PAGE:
The Operation Pluto’s defeat began on April 15th

The Operation Pluto’s defeat began on April 15th
Fecha de publicación: 
15 April 2021

60 years ago, in the early hours of April 15th, 1961, nine B-26 bombers painted with the standard of the Cuban air force, took off from the small airport in Puerto Cabezas, Nicaragua, as part of the Operation Pluto in the Bay of Pigs Invasion.

When arriving in the surrounding area of south Isla de Pinos, they went on three different directions: The Puma wing, with three bombers, flew to the Ciudad Libertad airfield; the Linda wing, also with three bombers, flew to the San Antonio de los Baños air force base, while the Gorilla wing, with two, flew to the eastern side of Cuba to attack the Santiago de Cuba airport.

The blitz attack’s goal was to destroy the small air fleet of Cuba in order to guarantee the air control by the mercenary brigade and at the same time, terrorize the population of the nation's two most important cities.

The heads of the CIA were convinced of the demoralizing effects that similar operations had provoked in Guatemala during the invasion, also carried out by mercenaries, when the CIA toppled the progressive government of Jacobo Arbenz. However, the countdown of the greatest defeat of the American empire in the region actually began that April 15th. 

As part of the operation, a ninth bomber flew to Florida for its pilot issued a public statement on the allegedly defection of the Cuban Revolutionary Air Force pilots, opposed to the Revolution, who would “take credit” for the action, aiming at covering the US involvement in the conception and organization of the invasion.

Few times in the US agency history, there had been so many failures since the beginning of a covert operation in the military, political, and media field due to all kinds of miscalculations and its sloppy attempts to deceive the world’s public opinion.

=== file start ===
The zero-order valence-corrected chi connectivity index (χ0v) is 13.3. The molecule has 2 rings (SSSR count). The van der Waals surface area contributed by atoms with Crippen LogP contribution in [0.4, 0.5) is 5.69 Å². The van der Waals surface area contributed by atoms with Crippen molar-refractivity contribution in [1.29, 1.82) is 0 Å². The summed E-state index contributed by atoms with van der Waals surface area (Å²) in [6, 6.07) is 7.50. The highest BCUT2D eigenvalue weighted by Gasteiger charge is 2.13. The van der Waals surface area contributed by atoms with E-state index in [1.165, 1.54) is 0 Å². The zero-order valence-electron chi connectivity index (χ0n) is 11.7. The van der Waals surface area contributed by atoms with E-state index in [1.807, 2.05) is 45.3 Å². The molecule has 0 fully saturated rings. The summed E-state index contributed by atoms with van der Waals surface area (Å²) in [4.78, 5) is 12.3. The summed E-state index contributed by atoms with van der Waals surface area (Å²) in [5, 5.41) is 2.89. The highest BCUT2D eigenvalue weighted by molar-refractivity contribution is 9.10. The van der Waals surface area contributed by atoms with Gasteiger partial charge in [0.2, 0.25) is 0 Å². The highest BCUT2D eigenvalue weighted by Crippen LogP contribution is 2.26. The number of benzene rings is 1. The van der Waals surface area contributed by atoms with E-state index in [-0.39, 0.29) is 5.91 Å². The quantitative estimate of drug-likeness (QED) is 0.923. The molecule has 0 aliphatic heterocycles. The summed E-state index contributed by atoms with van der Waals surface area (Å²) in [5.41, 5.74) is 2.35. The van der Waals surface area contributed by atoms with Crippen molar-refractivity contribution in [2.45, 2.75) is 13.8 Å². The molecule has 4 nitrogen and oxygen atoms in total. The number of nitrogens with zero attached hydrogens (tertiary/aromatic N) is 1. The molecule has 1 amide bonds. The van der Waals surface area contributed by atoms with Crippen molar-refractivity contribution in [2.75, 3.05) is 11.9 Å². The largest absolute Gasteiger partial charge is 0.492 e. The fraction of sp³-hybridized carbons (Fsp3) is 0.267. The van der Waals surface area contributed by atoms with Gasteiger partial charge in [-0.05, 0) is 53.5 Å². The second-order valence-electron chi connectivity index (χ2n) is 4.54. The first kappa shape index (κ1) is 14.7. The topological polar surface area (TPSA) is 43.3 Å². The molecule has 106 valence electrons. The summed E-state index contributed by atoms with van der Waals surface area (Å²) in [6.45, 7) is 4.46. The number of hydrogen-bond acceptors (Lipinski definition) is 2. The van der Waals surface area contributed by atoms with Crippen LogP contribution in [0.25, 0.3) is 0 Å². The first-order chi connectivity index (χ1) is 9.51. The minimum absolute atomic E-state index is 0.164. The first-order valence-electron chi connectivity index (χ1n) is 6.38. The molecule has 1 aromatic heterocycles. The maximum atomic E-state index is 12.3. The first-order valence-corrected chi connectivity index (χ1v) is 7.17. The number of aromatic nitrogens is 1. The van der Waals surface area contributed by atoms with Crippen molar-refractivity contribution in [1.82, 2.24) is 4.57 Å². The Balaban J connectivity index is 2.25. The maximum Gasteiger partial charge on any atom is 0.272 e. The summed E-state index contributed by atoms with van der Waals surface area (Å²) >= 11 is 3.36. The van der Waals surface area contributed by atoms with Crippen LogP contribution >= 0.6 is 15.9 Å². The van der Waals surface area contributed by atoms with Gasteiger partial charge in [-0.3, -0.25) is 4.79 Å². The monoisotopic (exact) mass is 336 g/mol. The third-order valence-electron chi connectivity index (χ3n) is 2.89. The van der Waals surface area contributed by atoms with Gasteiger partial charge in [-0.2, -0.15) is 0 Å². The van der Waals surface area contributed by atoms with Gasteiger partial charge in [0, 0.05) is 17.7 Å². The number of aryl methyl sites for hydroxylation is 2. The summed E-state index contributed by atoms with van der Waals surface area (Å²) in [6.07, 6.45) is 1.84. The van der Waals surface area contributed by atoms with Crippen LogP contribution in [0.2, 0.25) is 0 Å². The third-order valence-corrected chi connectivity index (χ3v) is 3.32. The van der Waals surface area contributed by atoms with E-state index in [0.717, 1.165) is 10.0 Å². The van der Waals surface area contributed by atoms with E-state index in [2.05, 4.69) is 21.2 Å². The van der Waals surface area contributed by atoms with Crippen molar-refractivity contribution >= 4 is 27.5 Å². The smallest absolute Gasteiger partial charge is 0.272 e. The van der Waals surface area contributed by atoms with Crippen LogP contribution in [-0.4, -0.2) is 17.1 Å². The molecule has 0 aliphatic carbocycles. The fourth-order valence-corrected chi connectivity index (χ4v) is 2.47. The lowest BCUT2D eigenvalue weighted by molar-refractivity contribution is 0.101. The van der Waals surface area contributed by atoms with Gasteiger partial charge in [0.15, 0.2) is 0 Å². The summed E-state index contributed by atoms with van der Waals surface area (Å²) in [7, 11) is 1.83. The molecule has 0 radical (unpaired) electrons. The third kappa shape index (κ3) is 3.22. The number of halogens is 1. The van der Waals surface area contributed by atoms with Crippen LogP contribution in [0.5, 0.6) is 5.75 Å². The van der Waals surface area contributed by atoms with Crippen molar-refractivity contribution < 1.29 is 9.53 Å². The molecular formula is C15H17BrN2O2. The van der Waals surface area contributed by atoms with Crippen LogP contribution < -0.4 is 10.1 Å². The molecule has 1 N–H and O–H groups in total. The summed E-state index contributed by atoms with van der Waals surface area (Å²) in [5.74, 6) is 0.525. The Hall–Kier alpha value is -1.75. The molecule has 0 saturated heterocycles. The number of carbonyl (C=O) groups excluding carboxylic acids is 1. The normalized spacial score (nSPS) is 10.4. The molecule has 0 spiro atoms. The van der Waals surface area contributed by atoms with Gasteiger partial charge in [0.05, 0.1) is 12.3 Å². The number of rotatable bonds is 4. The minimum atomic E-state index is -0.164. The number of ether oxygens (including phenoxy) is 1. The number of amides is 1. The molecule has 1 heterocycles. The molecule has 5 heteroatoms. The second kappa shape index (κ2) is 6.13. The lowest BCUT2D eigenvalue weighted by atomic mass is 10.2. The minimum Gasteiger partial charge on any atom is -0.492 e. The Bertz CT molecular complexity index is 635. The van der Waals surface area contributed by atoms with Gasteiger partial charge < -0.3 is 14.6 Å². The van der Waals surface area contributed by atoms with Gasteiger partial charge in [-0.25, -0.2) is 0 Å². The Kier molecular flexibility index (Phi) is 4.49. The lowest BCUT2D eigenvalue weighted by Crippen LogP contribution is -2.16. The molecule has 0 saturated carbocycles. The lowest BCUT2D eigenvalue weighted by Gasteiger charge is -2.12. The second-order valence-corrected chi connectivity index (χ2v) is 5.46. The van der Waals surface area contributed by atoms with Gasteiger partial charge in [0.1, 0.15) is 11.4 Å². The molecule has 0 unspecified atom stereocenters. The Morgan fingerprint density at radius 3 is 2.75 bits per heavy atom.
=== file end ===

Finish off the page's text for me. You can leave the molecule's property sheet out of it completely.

From the military perspective, Cuba’s top leaders expected an attack to the air force bases and ordered to deploy and hide in airfields the nearly 20 fighter planes, which were somehow ready to counterattack. These planes were in precarious conditions to fly and with no spare parts, while the number of pilots was really limited.

In early 1961, the Socialist Bloc and the USSR had delivered FAR (Cuba’s Army Force) hundreds of anti-aircraft batteries, the so-called cuatro-bocas (four mouth), as well as anti-aircraft guns. Young artillerymen, after an accelerated training, deployed with their weapons to defend the airports in Ciudad Libertad, San Antonio de los Baños, and Santiago de Cuba.

The blitz attack did not have a major impact on our combatants and pilots, who stood all the time very close to their anti-aircraft guns or even slept under the fighter planes’ wings, which showed a huge commitment to repel the imminent military aggression, even before that April 15th.

Only five B-26 bombers could find a way back to Nicaragua, the other three were hit and had to return to third countries, according to one American source, one of them was shot down and crashed into the sea.

The wing responsible for attacking Ciudad Libertad was repelled by an intense anti-aircraft fire executed by young men whose ages ranged from 14 to 17 years old.

The enemy bombers, before such counterattack, focused their fire on the surrounding areas of the air base, killing seven people, including militiaman Eduardo García Delgado, who wrote the name of Fidel with his own blood before dying. Other 53 neighbors were wounded.

This action did not destroy the main fighter planes that were able to be preserved, which afterwards played a major role in the clash that led to victory.

Meanwhile, the mercenary pilot who landed in Florida was up to his task, but few believed the deceit that he was part of a group plotting in the island. He proved so unconvincing that he was not introduced as Cuba demanded, with the White House refusing, under the mind-blowing pretext that the pilot’s family needed to be protected.

The US lost the battle in the UN when the smokes of the battle had not vanished yet, Cuba’s chancellor Raúl Roa, in the morning of April 15th, denounced the attacks at the plenary of the institution and guaranteed Cuba’s claims were heard and supported by most of member countries of the UN.

And in case some still did not believe in the decision of the Cuban people to defend their nation, their resolve was evident 24 hours after the air raids, when in the victims’ funeral held at the Cristobal Colón Cemetery, the Commander in Chief Fidel Castro declared the socialist nature of the Cuban Revolution, which forged the Bay of Pigs’ victory.

Translated by Sergio A. Paneque Díaz / CubaSí Translation Staff

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